- When COVID-19 hit a lot of businesses switched from restaurants and other foodservice to retail. What are your biggest challenges making the transition from a logistics stand point?
When the pandemic hit, ALC was very busy and actually increased our business because we are deeply imbedded in the food and beverage space. Our customers were required to help feed even more people than ever before. Our foodservice businesses were of course more stressed as restaurants, schools and big venues were closed or cancelled, so we helped by working on other strategies with our customers and worked to pivot into retail whenever possible.
2. How much of your perishable freight is handled by owner-operators and small fleets and do you see this changing at all?
We have a mix of owner-operators and smaller fleets as well as some of the biggest trucking names in the produce industry hauling loads for Allen Lund Company. In order to service our clients, we need all of our carrier relationships to work together to solve the complex transportation issues for our shipper clients. In general, the trucking industry is made up of wonderful people that follow the American dream of owning their own businesses and I hope that doesn’t change. The one thing I hope people realized through this crisis is that all of the drivers across the U.S. have kept the flow of goods moving – without these drivers this pandemic would have been much worse – so thanks again to all those drivers out there!
3. What trends do you see in the coming months regarding truck and driver availability, as well as freight rates?
Well with what’s going on in the economy we should not see a driver shortage in the near term. We do not see the purchasing of many trucks right now, as class 8 sales are way down. Freight rates have been all over the place this year, and we all want to make sure the trucking companies stay in business and are treated fairly. However, we do live in a supply demand market – which can really be difficult to maneuver through during these major disruptions. Overall we see this year as a roller coaster, but feel truck rates will be going up later in the year and into next year as we hope the economy gets back on its feet.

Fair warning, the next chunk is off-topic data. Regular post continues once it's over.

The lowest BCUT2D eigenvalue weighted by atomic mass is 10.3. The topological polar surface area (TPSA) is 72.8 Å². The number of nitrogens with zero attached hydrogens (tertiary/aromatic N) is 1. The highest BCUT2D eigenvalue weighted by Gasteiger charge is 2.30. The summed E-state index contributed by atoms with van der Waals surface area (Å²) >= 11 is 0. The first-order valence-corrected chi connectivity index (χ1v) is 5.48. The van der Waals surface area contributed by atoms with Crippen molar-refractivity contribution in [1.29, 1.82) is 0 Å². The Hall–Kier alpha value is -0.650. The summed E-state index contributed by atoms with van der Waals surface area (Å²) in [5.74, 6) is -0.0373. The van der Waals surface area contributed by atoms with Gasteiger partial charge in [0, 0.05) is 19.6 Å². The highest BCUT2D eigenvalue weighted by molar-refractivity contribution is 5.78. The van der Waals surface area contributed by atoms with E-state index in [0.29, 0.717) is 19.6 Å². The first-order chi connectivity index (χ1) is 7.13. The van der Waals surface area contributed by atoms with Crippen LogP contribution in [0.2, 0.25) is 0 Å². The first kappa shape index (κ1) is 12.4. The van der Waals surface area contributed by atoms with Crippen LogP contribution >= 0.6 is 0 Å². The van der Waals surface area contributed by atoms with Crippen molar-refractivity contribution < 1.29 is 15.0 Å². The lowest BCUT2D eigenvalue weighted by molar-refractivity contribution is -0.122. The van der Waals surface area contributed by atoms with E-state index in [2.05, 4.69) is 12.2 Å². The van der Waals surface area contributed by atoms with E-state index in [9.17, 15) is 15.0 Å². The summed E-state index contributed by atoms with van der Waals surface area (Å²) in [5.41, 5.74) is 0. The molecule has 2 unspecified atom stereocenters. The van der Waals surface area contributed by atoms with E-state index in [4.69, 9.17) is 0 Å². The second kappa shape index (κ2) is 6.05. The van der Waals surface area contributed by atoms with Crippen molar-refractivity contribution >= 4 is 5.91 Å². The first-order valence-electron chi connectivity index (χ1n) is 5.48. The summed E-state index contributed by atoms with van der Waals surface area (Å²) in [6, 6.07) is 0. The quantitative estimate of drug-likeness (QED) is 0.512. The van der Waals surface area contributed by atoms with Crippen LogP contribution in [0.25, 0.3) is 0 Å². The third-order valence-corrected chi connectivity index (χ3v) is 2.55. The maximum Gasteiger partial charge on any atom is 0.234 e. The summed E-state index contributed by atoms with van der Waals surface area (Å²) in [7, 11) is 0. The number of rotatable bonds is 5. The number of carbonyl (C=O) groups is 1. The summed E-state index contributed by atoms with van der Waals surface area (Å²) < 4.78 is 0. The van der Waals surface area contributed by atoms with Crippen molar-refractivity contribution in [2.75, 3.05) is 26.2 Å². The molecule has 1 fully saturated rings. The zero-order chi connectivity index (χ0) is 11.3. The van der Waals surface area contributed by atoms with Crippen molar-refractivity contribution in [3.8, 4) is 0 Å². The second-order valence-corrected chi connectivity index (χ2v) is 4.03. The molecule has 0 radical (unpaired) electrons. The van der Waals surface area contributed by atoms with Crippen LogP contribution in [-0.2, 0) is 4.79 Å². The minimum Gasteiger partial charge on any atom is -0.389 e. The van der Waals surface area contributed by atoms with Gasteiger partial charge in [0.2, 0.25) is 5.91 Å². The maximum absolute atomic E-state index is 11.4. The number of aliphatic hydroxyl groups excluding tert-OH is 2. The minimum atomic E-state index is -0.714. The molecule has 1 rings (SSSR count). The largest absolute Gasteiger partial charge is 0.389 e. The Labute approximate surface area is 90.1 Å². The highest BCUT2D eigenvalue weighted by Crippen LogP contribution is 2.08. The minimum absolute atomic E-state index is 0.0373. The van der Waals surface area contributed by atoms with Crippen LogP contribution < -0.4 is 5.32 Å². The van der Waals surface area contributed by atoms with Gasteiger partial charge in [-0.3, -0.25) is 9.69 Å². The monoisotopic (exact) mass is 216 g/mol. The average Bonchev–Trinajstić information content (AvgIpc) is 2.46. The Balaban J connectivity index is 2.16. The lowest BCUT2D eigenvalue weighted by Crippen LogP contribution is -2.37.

4. What are the biggest changes you have seen in recent years making trucking more efficient such a communication, dock scheduling, etc.
You know everyone is talking about data, but truly accurate data that tells a good story is still a few miles away. We all like getting packages in just a few days so the systems to make that happen will require trucking to continue to change, but that change will be substantial as we work out all the kinks. We need all of our carriers to get on a network of some sort so they can all play in the successes of this new market we are entering in. It’s funny that you mention dock scheduling as our AlchemyTMS has solved major issues for our customers – carriers and shippers with that software module. The more we can automate systems that help our carriers and shippers alike, less manpower and frustration exists – which is a great thing. We have spent a lot of time and money to develop systems to make sure our customers get their products to market safely, secured and on time.
Bob Rose is Vice President, National Produce Sales, for the Allen Lund Company. While ALC is based in LaCanada, CA, Bob is based in the San Francisco office and has been with company 34 years.
Allen Lund Company is a national third-party transportation broker with nationwide offices and over 500 employees working with shippers and carriers across the nation to arrange for dry, refrigerated (specializing in produce), and flatbed freight. Additionally, the Allen Lund Company has a Logistics & Software division, ALC Logistics, as well as an International division.